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Introductions all around (Posted on 2013-06-14) Difficulty: 4 of 5
The town of Friendville has an interesting property. Given any two people in the town, they either know each other or they don't. If they don't know each other, then they can be introduced to each other. One single introduction will work for both people. That is, "Tom this is Phil, Phil this is Tom" counts as one introduction.

The other interesting property that this town has, is that if any group of n people get together, the number of introductions that must be made in order that everyone in the group knows everyone else is at most n-1.

Problem: Prove that the town can be divided into two groups (A and B) such that everyone in group A knows each other, and everyone in group B knows each other.

No Solution Yet Submitted by Danish Ahmed Khan    
Rating: 3.0000 (1 votes)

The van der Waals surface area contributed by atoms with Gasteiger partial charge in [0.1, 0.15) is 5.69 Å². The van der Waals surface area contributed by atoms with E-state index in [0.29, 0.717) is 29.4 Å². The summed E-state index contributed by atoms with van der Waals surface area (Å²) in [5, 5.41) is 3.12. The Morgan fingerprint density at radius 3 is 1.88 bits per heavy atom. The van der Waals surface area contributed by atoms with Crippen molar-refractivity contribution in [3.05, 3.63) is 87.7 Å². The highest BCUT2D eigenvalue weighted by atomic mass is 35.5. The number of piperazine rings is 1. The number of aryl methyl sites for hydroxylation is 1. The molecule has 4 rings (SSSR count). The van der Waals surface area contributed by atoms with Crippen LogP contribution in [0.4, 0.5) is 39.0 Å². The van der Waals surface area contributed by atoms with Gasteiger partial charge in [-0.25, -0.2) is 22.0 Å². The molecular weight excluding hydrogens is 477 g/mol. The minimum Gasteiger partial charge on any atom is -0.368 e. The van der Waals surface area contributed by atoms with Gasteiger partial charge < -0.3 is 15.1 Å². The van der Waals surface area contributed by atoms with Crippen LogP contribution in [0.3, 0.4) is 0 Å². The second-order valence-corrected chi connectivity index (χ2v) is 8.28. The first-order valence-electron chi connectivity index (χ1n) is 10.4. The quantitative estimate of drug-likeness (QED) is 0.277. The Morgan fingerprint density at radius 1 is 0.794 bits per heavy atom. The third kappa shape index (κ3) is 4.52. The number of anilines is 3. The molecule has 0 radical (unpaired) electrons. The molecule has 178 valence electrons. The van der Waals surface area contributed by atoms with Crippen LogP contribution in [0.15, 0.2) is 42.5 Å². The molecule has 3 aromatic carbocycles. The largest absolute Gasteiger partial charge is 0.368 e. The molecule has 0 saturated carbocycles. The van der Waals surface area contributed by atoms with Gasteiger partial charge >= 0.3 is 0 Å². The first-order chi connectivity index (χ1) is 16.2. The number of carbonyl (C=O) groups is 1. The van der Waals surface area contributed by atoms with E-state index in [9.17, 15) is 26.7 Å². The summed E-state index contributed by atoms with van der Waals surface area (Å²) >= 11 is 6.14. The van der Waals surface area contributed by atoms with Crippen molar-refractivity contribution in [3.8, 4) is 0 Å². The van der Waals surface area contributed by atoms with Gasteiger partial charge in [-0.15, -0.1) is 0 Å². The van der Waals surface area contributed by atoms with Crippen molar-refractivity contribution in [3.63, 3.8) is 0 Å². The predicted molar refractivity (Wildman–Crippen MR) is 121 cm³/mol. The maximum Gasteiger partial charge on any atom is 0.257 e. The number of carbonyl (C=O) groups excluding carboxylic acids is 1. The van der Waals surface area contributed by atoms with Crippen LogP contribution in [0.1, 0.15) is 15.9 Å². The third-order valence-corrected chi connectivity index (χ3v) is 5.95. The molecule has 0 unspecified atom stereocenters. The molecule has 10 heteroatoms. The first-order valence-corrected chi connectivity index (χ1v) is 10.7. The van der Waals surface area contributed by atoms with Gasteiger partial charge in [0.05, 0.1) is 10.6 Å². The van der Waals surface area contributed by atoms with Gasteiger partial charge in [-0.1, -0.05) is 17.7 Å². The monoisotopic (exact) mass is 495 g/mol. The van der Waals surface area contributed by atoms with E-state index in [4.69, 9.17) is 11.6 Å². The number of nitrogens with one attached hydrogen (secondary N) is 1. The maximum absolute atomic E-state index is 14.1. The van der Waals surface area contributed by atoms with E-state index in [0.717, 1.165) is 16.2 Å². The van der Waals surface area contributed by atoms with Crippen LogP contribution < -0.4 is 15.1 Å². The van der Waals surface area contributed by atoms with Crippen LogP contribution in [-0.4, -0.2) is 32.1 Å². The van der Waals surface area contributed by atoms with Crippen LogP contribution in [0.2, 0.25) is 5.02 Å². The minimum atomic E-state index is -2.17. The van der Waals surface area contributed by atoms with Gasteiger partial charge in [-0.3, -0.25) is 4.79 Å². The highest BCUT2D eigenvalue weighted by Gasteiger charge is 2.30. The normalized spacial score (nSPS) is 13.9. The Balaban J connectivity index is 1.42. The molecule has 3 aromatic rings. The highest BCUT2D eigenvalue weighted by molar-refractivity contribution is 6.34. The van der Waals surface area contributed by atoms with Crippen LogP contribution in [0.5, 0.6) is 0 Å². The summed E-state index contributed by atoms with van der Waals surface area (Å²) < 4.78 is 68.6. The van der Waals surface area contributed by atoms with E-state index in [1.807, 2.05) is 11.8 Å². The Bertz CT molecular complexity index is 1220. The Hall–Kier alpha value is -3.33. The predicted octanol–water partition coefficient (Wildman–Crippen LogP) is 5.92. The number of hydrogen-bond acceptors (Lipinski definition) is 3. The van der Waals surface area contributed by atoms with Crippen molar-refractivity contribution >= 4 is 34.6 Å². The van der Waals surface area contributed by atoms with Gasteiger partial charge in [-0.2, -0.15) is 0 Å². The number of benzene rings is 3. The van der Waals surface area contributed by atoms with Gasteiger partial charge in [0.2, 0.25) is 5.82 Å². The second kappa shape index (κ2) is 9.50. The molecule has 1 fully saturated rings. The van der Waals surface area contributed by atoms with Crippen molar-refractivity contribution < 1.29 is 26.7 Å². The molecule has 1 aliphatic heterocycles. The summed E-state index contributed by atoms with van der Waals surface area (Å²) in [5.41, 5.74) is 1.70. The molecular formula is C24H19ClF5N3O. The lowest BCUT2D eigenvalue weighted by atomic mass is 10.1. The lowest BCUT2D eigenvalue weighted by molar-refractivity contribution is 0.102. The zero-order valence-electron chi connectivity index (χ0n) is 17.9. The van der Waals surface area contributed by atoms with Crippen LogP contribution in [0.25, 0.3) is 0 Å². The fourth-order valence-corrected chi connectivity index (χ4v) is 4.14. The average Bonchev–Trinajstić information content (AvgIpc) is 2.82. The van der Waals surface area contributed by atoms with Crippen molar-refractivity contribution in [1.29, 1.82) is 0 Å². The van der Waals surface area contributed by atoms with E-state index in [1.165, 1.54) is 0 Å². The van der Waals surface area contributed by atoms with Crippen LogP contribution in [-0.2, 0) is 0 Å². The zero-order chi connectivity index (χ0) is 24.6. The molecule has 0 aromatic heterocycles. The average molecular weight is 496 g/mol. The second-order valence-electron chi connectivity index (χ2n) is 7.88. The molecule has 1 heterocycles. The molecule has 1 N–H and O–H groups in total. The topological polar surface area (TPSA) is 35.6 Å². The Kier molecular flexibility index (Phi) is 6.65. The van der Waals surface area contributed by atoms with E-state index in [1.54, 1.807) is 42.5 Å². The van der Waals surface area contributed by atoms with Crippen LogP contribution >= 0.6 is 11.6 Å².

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Some Thoughts re: Possible solution | Comment 2 of 8 |
(In reply to Possible solution by broll)

This might be a good start, Broll, but I am not completely sure.  There are two problems that I notice need to be addressed.

1) You put D in the A group, but haven't proved that D knows C (who is already in the group).  This is just a little gap, which I am pleased to fill in.  Neither C nor D know B, so C and D must know each other, because we cannot have 3 people who are mutual strangers.

2) You didn't say so explicitly, but the kth person to be placed should be selected to be somebody who doesn't know somebody that has been placed already.  He will know everybody else that has been placed, otherwise there are k people and k introductions required between them. 

2)More seriously, what if we can't find a kth person that doesn't know one of the (k-1) that are already in groups? Let's say that everybody else in the whole town knows the first k-1 people.  If they all know each other, then we are all set.  Put them all into one group or the other.  But if they do not all know each other, then I think that we need to start two new groups, which we will later add into A and B respectively.

Are there any more problems lurking?  I don't think so, but I don't have time to examine it now.

  Posted by Steve Herman on 2013-06-15 11:05:08
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